Take A Peek Book Review: Inspection by Josh Malerman

“Take a Peek” book reviews are short and (possibly) sweet, keeping the commentary brief and providing a little peek at what the book’s about and what I thought.

 

Synopsis:

(via Goodreads)

J is a student at a school deep in a forest far away from the rest of the world.

J is one of only twenty-six students, all of whom think of the school’s enigmatic founder as their father. J’s peers are the only family he has ever had. The students are being trained to be prodigies of art, science, and athletics, and their life at the school is all they know—and all they are allowed to know.

But J suspects that there is something out there, beyond the pines, that the founder does not want him to see, and he’s beginning to ask questions. What is the real purpose of this place? Why can the students never leave? And what secrets is their father hiding from them?

Meanwhile, on the other side of the forest, in a school very much like J’s, a girl named K is asking the same questions. J has never seen a girl, and K has never seen a boy. As K and J work to investigate the secrets of their two strange schools, they come to discover something even more mysterious: each other.

My Thoughts:

Okay, wow, this book is weird. At first, I even thought it might be TOO weird for me, which is rather hard for a book to achieve. But eventually, I got sucked in by the weirdness and became completely hooked on the story.

So, deep in a remote forest, a group of 26 boys — the Alphabet Boys — have been raised from birth through age 12 in an all-male environment, never even knowing that females exist. It’s all part of a grand experiment by the man they call D.A.D., attempting to prove that without the distraction of the opposite sex, true genius is possible. Crazy, right?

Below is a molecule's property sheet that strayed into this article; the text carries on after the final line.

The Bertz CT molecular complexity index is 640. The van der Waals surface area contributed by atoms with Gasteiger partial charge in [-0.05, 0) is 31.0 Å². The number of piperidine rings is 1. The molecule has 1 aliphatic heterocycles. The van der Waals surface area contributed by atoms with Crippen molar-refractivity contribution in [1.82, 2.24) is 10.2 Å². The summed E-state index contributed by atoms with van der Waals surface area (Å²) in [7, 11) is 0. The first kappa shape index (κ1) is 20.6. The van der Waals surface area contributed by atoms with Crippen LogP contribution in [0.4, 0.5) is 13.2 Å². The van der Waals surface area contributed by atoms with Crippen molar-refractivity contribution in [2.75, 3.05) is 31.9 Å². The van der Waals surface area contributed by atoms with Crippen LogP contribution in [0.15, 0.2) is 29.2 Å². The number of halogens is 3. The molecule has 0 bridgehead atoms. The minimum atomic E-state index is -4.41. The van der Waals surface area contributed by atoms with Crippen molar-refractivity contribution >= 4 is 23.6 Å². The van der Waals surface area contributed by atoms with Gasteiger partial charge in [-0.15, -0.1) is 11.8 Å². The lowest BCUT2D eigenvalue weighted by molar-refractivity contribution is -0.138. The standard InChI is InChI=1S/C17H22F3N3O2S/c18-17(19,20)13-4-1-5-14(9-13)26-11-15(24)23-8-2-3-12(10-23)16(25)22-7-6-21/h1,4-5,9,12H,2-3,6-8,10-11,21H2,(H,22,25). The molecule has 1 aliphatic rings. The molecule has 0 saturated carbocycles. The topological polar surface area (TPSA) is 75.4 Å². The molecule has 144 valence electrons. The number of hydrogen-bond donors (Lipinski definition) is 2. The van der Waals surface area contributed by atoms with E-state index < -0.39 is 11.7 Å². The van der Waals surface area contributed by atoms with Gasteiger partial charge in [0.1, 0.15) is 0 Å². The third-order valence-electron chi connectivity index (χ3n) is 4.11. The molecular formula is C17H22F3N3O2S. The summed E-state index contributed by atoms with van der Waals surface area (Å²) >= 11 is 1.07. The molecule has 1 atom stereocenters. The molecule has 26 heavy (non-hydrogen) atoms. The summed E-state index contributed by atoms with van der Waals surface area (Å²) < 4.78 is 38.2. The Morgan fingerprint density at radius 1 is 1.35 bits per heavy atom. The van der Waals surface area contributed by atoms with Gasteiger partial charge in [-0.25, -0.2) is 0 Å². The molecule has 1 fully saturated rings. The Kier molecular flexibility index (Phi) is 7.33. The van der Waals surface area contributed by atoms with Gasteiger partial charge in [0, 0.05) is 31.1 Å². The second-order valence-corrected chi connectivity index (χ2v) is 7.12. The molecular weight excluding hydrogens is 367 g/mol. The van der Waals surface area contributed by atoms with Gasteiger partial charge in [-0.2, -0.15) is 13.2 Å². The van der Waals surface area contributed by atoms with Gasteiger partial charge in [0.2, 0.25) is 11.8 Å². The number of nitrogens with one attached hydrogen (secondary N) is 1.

“Ever wonder how you came into being?”

“No,” J said. “We come from the Orchard. The Living Trees.”

The boys are subject to daily Inspections, which they think is a test to see if they’ve been infected with imaginary diseases (such at Vees and Rotts) that they believe are real. The most horrible outcome is for a boy to be declared “spoiled rotten”, which leads to being sent to the Corner — and boys who go to the Corner do not come back. In reality, the Inspections are a way for D.A.D. and the Inspectors to monitor the boys’ every thought and action, alert to hints that they might have stumbled across some sign of the dreaded female. Words like girl, woman, she, and her have no meaning for the Alphabet Boys.

Meanwhile across the forest, a mirror image tower full of girls — the Letter Girls — is engaged in the exact same experiment in reverse. It’s so insane. Eventually, of course, the boys and girls have first contact behind the adults’ backs, and from there, the carefully orchestrated life in the towers spirals quickly out of control.

I ended up fascinating by this story. After somewhat ambivalent feelings early on, I got very caught up. The story really takes off once the girls are introduced at about the halfway point. The ending really went to some wild places. Whoa.

I won’t say more or give anything else away, although I may go comment in a spoiler-y way in my Goodreads review. I really have no idea how to categorize this book. It’s not sci-fi exactly. It’s not futuristic or dystopian — it’s clearly set in our world, just in a remote location controlled by some loony people. It’s a little bit horror in some ways, and has some psychological terror/thriller elements, and quick a bit of mind-fuckery. So yeah, I don’t quite know what to call this book — but I do know that I had a great time reading it!

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The details:

Title: Inspection
Author: Josh Malerman
Publisher: Del Rey
Publication date: March 19, 2019
Length: 400 pages
Genre: I actually have no idea how to categorize this…
Source: Review copy courtesy of the publisher via NetGalley

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Book Review: Someone Like Me by M. R. Carey

SHE LOOKS LIKE ME. SHE SOUNDS LIKE ME. NOW SHE’S TRYING TO TAKE MY PLACE.

Liz Kendall wouldn’t hurt a fly. She’s a gentle woman devoted to bringing up her kids in the right way, no matter how hard times get.